With all the fervor in recent times over identity politics, high-profile trials, and the unending government response to the Covid-19 pandemic, the public barely got a glimpse of another story that entered the news cycle ever-so-briefly: potential first contact. Several months ago, the Department of Defense released hundreds of videos of unidentified flying objects that seemingly defied known physics. Were they extraterrestrial spacecraft? No one can definitively say because those who observed the craft could not collect sufficient data to accurately analyze or determine their origin, composition, or how they could move in such a manner. So we are left with a huge question mark that we likely will not get answers to anytime soon.
I wanted to take a break from writing about national security and domestic politics and don my tinfoil hat while sharing some of my theories on how humankind might make first contact. In my youth, I read Ray Bradbury, Isaac Asimov, Frank Herbert, and Arthur C. Clarke, and as an adult, I love science fiction movies, even some of the terrible B films. It is arrogant and intellectually stunted to believe we are alone in the galaxy, much less the known universe, and contact between humans and an alien lifeform will eventually happen. So I would like to take an opportunity to present my hypotheses through a cinematic and literary prism because it is chock-full with excellent examples to analyze and explain those ideas better.
The Unseen E.T.
Given the sheer volume of bacterial and viral organisms present on Earth alone, it is more than likely that humankind will first have contact with bacteria or viruses originating from another interstellar body. Of those two, the latter is more likely because of the inherent hardiness of their composition, which would be necessary to survive the harshness of space and potential entry into Earth’s atmosphere. Scientists recently discovered thirty-three viruses and microbes on Earth, twenty-eight previously unknown to the scientific community, frozen in a Tibetan glacier for approximately 15,000 years. The researchers have not disclosed whether any of these organisms are still alive or have the potential for resurrection, but it is well within the realm of possibility.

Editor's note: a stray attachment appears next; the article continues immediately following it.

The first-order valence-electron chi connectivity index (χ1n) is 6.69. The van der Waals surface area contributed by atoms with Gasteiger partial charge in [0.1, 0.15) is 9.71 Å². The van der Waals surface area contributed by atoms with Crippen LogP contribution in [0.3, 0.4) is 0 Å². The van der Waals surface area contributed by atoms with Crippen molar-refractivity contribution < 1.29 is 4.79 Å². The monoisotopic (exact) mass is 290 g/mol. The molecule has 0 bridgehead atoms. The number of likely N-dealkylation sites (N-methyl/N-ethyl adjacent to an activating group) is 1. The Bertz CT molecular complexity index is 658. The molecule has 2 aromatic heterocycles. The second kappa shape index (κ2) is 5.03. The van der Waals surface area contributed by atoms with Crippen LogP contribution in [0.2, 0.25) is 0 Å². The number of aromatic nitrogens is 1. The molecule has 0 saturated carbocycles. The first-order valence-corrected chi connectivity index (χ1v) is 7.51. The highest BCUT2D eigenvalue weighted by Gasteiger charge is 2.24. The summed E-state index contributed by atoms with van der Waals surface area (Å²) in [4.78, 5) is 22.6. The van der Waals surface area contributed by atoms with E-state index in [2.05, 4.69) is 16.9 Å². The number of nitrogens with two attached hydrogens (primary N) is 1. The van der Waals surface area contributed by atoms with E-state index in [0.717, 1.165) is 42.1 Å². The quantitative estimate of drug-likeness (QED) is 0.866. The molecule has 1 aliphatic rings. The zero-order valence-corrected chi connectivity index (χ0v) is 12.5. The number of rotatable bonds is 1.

I should note that there is a significant amount of debate within the scientific community whether viruses are actually “alive” based on the current understanding of biology, but that is irrelevant to the overall discussion. Feasibly, a virus or bacteria could hitch a ride on a comet or asteroid and summarily collide with the Earth. However, the organism would have to be robust enough to survive the freezing temperatures and vacuum of space, bombardment from stellar radiation, and the intense heat from friction upon entering Earth’s atmosphere. This theory is the basis for the novel and film “The Andromeda Strain.”
In “The Andromeda Strain,” an extraterrestrial virus comes to Earth via a meteor that crashes outside a small American town. The virus wipes out the entire town’s population except for an older man and an infant at an alarmingly fast rate, and the U.S. government dispatches a scientific team to investigate what happened. The scientists discover the source is a virus, quarantine the town, and begin researching the organism in a Centers for Disease Control (CDC) Level V containment facility. Unfortunately, the virus later mutates and starts attacking plastics and other synthetic materials in its replication process, resulting in a thrillingly intense attempt to contain the release of the virus. I will leave out the details of the climactic ending and how the science team stopped the virus or why the two townspeople survived exposure for those who have not read the book or seen the films and wish to do so. There is also a two-part mini-series that was also enjoyable.